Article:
2 New Mexico Business / August 2007
NM Population Estimates...
(cont. from page 1)(continued on page 6)
New Mexico1,819,0461,852,7401,876,2871,899,8461,929,7131,968,3522,010,570Bernalillo556,678571,440581,118590,153600,439614,508628,188Catron3,5433,5893,5953,5953,6433,7123,824Chaves61,38261,34361,14661,08561,72262,20363,166Cibola25,59525,86526,14026,49828,27828,50628,683Colfax14,18914,30414,32614,35114,35114,37514,540Curry45,04445,26745,39545,60945,67046,28946,666De Baca2,2402,2582,2552,2632,2742,2562,271Dona Ana174,682177,981180,162182,497185,872192,474198,625Eddy51,65851,72851,81351,87751,90952,16752,449Grant31,00231,19131,23231,30031,33731,51131,733Guadalupe4,6804,7224,7304,7304,7254,7434,821Harding810809811805790778814Hidalgo5,9325,9195,9135,9035,9185,9665,960Lea55,51155,58755,64455,78356,65757,00658,175Lincoln19,41119,78319,87120,33320,90421,89822,523Los Alamos18,34318,52418,55118,88819,19019,86419,906Luna25,01625,42525,55425,76626,35026,39427,844McKinley74,79875,63876,24776,79277,12578,01379,781Mora5,1805,2115,2335,2485,3805,4405,472Otero62,29862,59862,60962,64363,19063,99466,027Quay10,15510,22010,21710,17410,10910,10610,208Rio Arriba41,19041,65241,76941,91142,11843,02443,530Roosevelt18,01818,25218,07618,29318,42918,77118,858Sandoval89,90892,99096,16199,231102,862106,165111,493San Juan113,801116,075119,690122,019124,808126,008127,618San Miguel30,12630,33730,49730,56130,60630,71930,817Santa Fe129,292132,462134,645137,358139,760143,306147,409Sierra13,27013,58513,63813,65213,64713,65713,726Socorro18,07818,27618,32118,36218,38918,51318,656Taos29,97930,38230,87031,30131,55631,93132,127Torrance16,91117,30717,36217,47117,69218,28218,302Union4,1744,1794,1754,2404,2104,3154,470Valencia66,15267,83868,52369,15269,80471,45971,888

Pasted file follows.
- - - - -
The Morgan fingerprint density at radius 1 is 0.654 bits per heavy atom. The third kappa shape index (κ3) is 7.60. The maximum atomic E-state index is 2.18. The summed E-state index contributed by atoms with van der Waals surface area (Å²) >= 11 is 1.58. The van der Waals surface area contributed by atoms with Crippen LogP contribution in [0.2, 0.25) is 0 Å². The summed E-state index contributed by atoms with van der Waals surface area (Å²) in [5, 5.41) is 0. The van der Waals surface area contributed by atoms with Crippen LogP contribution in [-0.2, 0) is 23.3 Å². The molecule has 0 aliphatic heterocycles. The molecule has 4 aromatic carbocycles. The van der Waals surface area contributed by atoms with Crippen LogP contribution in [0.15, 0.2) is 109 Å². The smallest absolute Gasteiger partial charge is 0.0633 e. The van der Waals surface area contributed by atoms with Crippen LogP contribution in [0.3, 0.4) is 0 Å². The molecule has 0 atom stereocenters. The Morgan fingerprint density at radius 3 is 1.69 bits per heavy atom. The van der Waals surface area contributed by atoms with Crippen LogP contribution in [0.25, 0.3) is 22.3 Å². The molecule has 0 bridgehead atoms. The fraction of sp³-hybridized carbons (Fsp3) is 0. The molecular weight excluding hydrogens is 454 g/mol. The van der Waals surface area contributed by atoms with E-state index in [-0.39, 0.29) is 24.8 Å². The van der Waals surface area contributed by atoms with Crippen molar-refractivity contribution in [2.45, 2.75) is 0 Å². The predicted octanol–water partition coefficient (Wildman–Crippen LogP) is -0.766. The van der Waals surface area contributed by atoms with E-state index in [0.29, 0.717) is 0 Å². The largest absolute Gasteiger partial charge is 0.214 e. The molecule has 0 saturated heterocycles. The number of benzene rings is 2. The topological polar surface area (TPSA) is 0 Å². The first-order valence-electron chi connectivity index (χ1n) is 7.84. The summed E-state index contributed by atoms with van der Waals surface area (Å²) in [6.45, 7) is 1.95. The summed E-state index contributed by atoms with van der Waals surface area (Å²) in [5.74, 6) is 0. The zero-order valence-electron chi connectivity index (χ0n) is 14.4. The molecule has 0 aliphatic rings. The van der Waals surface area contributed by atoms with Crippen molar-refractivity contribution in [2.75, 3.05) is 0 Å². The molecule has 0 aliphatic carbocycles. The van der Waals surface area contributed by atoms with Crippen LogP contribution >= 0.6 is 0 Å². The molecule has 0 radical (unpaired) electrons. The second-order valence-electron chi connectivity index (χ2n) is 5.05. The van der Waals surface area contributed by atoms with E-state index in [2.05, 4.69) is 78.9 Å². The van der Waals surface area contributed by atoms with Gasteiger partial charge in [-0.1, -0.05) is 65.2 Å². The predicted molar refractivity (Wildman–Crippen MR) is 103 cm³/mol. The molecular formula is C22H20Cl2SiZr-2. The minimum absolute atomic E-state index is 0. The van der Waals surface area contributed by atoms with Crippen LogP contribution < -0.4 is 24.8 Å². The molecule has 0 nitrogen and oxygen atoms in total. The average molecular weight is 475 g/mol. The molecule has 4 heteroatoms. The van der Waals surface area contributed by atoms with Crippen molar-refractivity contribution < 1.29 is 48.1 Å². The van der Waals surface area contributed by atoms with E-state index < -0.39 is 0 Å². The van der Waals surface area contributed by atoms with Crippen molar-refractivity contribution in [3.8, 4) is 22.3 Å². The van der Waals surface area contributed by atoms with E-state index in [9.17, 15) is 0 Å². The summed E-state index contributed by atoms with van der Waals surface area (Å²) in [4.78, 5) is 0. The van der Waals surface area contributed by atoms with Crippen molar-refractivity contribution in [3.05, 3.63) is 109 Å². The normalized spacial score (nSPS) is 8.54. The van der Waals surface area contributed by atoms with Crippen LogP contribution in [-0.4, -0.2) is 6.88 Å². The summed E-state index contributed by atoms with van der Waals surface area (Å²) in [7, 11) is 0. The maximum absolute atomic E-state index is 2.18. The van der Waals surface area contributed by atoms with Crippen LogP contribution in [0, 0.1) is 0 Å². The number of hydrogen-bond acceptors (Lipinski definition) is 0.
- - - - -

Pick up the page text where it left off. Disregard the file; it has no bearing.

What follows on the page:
Source: UNM, Bureau of Business and Economic Research; Census 2000 data fromU.S. Census Bureau, Census 2000.
CountyCensus2000Table 2. Bureau of Business and Economic Research Population EstimatesJuly 1, 2001 to July 1, 2006BBER Estimates as of July 1…
method may explain the large gap between their estimates and thoseproduced by BBER-PEP, but it also raises questions about the validityof their method for estimating the New Mexico population.Table 1 (on page 1) presents an alternative set of estimates basedon a conservative housing unit-based procedure and the CensusBureau’s own published data on New Mexico housing stock. It focusesupon state-level differences, but the reader should be aware that county-by-county differences are also present between CB-PEP and BBER-PEP estimates (see Table 2 above, which presents the recently-released 2006 BBER-PEP county and state estimates for July 1,2006). The first row of estimates in Table 1 represent a hypotheticalhousing unit-based estimate using 2000-2006 housing stock estimatesfrom CB-PEP and Census 2000 values for housing occupancy rates(OR) and persons-per-household (PPH). This method is conservativebecause it holds the OR and PPH values constant, but CB-PEPdoes exactly that when producing the sub-county estimates. Thesecond row presents the current CB-PEP state population estimatesproduced using the administrative records approach and the third rowpresents the BBER-PEP 2001-2006 state population estimates basedon its own estimates of the New Mexico housing stock and Census2000 values for OR and PPH. The remaining rows contrast each ofthe estimates in terms of absolute and percent differences. Figure 1on page 7
reviews the results graphically. It is clear that the CB-PEPestimates would be substantially higher if they were using a housingunit-based approach. Their estimates would be quite similar acrossthe 2001 to 2006 period to those produced by BBER-PEP (again,the only difference between the estimates is the housing-unit stock)and substantially higher than the current estimates (CB-AR in thetable).The results of this thought-experiment suggest that the CB-PEPestimates might be improved by considering the housing unit-basedmethod for producing county and state estimates. CB-PEP, however,might defend the use of the administrative records approach basedupon the insensitivity of the housing unit approach indicated here tointercensal changes in OR and PPH. The method is insensitive,again, because 2000 values of OR and PPH are held constant.